|Members of the Fish and Wildlife Service and the Bureau of Land Management led the LULAC Youth Council on a tour of Red Butte Garden in July in Utah. Photo by BLM|
The history of the United States, and the relationship of its people to the land, cannot be told without recognizing the influence and contributions of men and women of Hispanic descent. In the decades to come, the descendants of the Hispanics and Latinos who settled much of our nation will play an even greater role in shaping its future as citizens and leaders.
That’s why the U.S. Fish and Wildlife Service is proud to recognize Hispanic Heritage Month by honoring the historic contributions of Hispanics and Latinos to the United States – and by working to forge and strengthen the connection Americans of Hispanic and Latino descent have with their natural heritage.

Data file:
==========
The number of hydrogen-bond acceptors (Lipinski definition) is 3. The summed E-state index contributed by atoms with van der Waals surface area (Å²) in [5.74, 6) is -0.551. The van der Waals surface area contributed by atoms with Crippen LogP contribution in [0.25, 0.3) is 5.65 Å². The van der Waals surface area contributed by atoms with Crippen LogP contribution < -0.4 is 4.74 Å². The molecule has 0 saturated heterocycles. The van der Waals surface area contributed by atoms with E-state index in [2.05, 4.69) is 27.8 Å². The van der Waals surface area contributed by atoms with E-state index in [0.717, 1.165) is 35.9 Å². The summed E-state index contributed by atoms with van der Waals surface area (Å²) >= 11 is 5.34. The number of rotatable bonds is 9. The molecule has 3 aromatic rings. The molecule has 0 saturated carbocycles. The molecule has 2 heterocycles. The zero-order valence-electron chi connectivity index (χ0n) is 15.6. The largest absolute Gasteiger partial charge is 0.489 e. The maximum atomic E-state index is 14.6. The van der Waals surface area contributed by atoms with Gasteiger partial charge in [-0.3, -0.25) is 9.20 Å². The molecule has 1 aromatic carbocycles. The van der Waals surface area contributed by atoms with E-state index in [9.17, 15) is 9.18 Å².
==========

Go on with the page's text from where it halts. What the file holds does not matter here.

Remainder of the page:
This week, I signed a Memorandum of Understanding on behalf of the U.S. Fish and Wildlife Service with the League of United Latin American Citizens, (LULAC), the nation’s oldest Latino advocacy group. Together, we will work to increase participation by Latino families and kids in fishing and other outdoor recreation, and engage Latinos in monarch butterfly conservation.